Assessing Speaking
IELTS band scores
Speaking test
Speaking test part 1 (example): questions
Speaking test part 2
Speaking test part 2 (example):
Speaking test part 3
Speaking. Directions:
Questions 1 and 2 (examples):
Questions 3 and 4 (examples):
Questions 5 and 6 (examples):
Pay attention to:
CPE Speaking Test
Part 1 (Interview):
Part 2 (Collaborative Task):
Part 3 (Discussion):
Thank you for your attention!
Категория: Английский языкАнглийский язык

Assessing Speaking

1. Assessing Speaking

Students: Fesenko Artem, Teterin Alexander
Teacher: Kondakova Anna Nikolaevna


• the world’s most popular English language
proficiency test for higher education;
• assesses all of English skills — reading,
writing, listening and speaking;
• developed by some of the world’s leading
experts in language assessment, has an
excellent international reputation.


There are two versions of IELTS to choose from:
• IELTS Academic;
• IELTS General Training.
You should take IELTS Academic if you want
to study at university at undergraduate or
postgraduate level.
You should take IELTS General Training if
you want to train or study at below degree level.


• You cannot fail the test. IELTS is designed to
assess English language skills at all levels.
• You will receive IELTS scores based on each
for the four skills on a scale of 1 – 9, and you
will also be awarded an overall band score.

5. IELTS band scores

6. Speaking test

• a discussion with an examiner. It will be interactive
and as close to a real-life situation as a test can get;
• the Speaking test is 11-14 minutes long and is in three
• Part 1 - you will answer questions about yourself and
your family;
• Part 2 – you will speak about a topic;
• Part 3 – you will have a longer discussion about the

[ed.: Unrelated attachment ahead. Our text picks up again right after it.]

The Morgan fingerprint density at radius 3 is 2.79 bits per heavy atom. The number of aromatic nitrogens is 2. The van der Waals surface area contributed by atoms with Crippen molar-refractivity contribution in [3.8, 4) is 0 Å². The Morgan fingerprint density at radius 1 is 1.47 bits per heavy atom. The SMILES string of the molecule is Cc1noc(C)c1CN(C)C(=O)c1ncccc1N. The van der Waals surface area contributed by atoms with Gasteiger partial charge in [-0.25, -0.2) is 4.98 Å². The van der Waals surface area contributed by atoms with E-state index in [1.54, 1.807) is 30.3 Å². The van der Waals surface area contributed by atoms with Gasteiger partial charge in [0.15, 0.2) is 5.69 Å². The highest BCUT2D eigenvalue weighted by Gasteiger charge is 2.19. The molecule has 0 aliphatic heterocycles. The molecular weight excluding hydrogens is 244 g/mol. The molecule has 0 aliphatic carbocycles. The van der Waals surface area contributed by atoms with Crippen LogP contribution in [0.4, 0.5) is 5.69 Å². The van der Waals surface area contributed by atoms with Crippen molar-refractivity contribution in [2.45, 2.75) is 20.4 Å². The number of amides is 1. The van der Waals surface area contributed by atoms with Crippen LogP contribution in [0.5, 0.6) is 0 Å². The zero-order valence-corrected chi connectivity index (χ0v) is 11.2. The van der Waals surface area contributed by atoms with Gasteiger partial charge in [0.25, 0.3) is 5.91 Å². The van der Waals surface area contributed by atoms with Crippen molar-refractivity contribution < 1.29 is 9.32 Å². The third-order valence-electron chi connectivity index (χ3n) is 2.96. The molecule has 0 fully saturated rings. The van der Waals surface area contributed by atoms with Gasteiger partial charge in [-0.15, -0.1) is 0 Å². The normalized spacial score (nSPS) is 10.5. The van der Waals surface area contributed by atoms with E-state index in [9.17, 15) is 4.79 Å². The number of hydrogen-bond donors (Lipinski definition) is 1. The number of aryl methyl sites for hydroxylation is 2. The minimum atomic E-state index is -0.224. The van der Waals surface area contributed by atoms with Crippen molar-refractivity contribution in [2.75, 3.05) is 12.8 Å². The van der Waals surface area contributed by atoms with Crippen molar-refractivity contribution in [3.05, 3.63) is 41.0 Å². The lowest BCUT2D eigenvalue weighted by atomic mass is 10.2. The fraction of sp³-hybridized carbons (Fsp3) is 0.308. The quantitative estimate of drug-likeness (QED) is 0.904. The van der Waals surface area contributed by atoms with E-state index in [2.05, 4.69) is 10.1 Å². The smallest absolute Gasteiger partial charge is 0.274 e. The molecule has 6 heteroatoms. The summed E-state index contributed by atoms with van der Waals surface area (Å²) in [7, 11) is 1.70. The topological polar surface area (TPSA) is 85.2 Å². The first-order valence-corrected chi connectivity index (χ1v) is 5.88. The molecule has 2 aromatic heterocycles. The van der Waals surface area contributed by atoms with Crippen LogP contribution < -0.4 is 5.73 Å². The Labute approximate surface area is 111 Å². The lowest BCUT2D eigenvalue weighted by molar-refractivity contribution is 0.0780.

topic introduced in Part 2.

7. Speaking test part 1 (example): questions

• Part 1 of the test will last 4-5 minutes.
Let’s talk about your home town or village:
• what kind of place is it?
• what’s the most interesting part of your town/village?
• what kind of jobs do the people in your town/village do?
• would you say it’s a good place to live? (why?)
Let’s move on to talk about accommodation:
• tell me about the kind of accommodation you live in?
• how long have you lived there?
• what do you like about living there?
• what sort of accommodation would you most like to live in?

8. Speaking test part 2

• This section of the Speaking test gives the
opportunity to speak for longer on a topic;
• You will be given one minute to prepare to talk
about the topic on the task card;
• You will have to talk for 1-2 minutes, and then
the examiner will ask you one or two questions
on the same topic.
• Part 2 takes 3-4 minutes in total.

9. Speaking test part 2 (example):

Describe something you own which is very important to
you. You should say:
• where you got it from;
• how long you have had it;
• what you use it for;
• explain why it is important to you.
You will have to talk about the topic for 1 to 2 minutes.
You have one minute to think about what you're going
to say. You can make some notes to help you if you

10. Speaking test part 3

• This part of the test is designed to give you the
opportunity to talk about more abstract issues and
• It is a two-way discussion with the examiner, and
will last 4-5 minutes.
Example: Let’s consider first of all how people’s
values have changed.
• What kind of things give status to people in your
• Have things changed since your parents’ time?


• measures your ability to use and understand
English at the university level;
• evaluates how well you combine your reading,
listening, speaking and writing skills to
perform academic tasks.

12. Scores

Are based on performance on the questions in